Isis attacker had no terror links in Ireland, claims Noírín O’Sullivan

Garda looked into background of Rachid Redouane who lived a while in Dublin

Rachid Redouane: it is understood the results of a Garda investigation strongly suggest he had not been radicalised at the time he was living in Dublin.   Photograph: London Metroplitan Police

Rachid Redouane: it is understood the results of a Garda investigation strongly suggest he had not been radicalised at the time he was living in Dublin. Photograph: London Metroplitan Police

 

An Islamic State terrorist shot dead by police in June in the London Bridge attack, and who was subsequently found to have lived in Ireland at one stage, had not been in the Republic for two years, according to Garda Commissioner Noírín O’Sullivan.

She said the Irish network of Rachid Redouane (30) had been investigated and showed no signs of any terrorist links.

Although she did not give details, it is understood the results of the Garda investigation since the attack six weeks ago strongly suggest Redouane had not been radicalised at the time he was living in Dublin.

Ms O’Sullivan said the Garda had worked rapidly and seamlessly with the British authorities in investigating Redouane and his activities in Ireland.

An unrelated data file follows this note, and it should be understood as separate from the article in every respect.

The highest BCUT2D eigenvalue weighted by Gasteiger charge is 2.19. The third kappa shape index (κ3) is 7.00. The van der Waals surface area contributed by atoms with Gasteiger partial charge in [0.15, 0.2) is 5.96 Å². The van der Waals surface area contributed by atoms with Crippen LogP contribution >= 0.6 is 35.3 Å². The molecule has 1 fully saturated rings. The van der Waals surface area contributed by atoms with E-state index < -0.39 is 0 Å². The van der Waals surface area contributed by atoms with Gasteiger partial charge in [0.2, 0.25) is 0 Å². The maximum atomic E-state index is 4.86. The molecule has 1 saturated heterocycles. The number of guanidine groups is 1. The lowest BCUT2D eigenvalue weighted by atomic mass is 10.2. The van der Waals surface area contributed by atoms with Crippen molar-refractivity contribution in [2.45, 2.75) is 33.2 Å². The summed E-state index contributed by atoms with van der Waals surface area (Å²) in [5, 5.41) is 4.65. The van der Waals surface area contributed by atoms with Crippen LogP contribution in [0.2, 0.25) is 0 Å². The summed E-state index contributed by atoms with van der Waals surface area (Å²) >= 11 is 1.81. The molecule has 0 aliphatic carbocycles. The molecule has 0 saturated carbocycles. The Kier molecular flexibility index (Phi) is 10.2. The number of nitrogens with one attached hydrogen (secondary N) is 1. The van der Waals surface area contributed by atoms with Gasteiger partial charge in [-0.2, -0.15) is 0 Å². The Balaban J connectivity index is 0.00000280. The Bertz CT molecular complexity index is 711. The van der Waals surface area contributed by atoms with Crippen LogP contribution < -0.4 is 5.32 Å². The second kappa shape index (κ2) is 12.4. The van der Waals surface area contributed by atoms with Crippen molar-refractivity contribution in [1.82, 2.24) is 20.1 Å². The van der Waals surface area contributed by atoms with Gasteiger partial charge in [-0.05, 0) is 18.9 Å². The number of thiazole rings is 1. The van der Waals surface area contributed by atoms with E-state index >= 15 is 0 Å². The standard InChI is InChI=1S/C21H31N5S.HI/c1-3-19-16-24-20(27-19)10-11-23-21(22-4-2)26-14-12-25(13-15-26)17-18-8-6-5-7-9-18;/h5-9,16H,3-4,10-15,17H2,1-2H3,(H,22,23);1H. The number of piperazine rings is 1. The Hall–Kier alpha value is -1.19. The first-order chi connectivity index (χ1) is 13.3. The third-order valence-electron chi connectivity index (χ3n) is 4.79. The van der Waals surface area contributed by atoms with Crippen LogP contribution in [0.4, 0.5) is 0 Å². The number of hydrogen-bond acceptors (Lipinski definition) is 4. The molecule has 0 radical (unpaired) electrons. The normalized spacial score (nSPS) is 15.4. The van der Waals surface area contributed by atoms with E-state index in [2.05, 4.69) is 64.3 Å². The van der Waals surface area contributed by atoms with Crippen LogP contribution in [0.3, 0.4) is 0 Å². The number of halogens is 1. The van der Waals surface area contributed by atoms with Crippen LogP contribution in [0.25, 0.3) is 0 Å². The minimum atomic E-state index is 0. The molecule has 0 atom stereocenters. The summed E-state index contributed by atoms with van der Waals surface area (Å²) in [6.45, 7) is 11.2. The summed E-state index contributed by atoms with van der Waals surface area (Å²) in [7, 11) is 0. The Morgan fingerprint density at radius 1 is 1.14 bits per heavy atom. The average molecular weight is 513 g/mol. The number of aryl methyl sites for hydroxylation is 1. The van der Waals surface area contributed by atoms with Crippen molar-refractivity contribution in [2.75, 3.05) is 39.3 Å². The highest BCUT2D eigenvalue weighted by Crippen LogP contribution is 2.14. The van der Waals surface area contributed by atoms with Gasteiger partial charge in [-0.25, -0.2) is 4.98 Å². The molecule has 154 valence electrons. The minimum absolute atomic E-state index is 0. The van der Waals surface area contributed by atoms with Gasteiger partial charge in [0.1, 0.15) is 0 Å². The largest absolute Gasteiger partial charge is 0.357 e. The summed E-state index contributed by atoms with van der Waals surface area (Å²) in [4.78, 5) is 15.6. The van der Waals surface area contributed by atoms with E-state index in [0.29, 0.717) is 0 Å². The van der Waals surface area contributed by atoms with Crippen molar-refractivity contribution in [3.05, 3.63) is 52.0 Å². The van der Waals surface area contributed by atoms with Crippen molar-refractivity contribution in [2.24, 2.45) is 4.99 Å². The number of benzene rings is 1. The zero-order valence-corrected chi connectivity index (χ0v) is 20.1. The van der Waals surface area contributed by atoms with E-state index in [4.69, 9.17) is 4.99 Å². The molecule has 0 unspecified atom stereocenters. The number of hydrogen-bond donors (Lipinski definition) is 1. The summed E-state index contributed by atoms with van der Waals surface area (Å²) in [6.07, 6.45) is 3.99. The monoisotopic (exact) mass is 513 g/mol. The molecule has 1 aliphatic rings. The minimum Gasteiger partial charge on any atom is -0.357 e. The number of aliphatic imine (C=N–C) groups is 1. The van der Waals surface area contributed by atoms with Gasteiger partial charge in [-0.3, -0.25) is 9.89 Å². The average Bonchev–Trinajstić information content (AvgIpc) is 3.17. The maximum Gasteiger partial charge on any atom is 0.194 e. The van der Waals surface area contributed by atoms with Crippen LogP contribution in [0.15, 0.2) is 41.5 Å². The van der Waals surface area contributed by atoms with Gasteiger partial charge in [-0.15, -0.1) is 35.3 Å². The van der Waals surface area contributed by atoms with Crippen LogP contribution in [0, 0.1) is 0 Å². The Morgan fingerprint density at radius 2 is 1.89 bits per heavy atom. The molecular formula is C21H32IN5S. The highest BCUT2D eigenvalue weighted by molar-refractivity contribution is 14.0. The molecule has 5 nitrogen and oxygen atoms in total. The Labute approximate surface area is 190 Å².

“Even though there was some speculation about a terror network operating here, very quickly we were able to establish that that in fact was not the case,” she said.

Logistical assistance

“We were able to establish exactly the links the suspect in that attack had with this jurisdiction. And we were able to evaluate that quickly.”

Ms O’Sullivan dismissed any suggestion Redouane had received or been offered logistical assistance in Ireland.

“If fact, we established he had not even been here since 2015, despite some of the speculation,” she said.

The attack occurred on Friday, June 3rd, near London Bridge. Eight people were stabbed to death and 48 were injured before the police shot dead the three attackers.

It soon emerged Redouane, a pastry chef who claimed to be Algerian and Libyan, had lived in Dublin for a time, with addresses in Rathmines and Glasnevin.

He married his British wife while living here, a move that enabled him to stay in the UK despite his asylum application having been refused by the British authorities.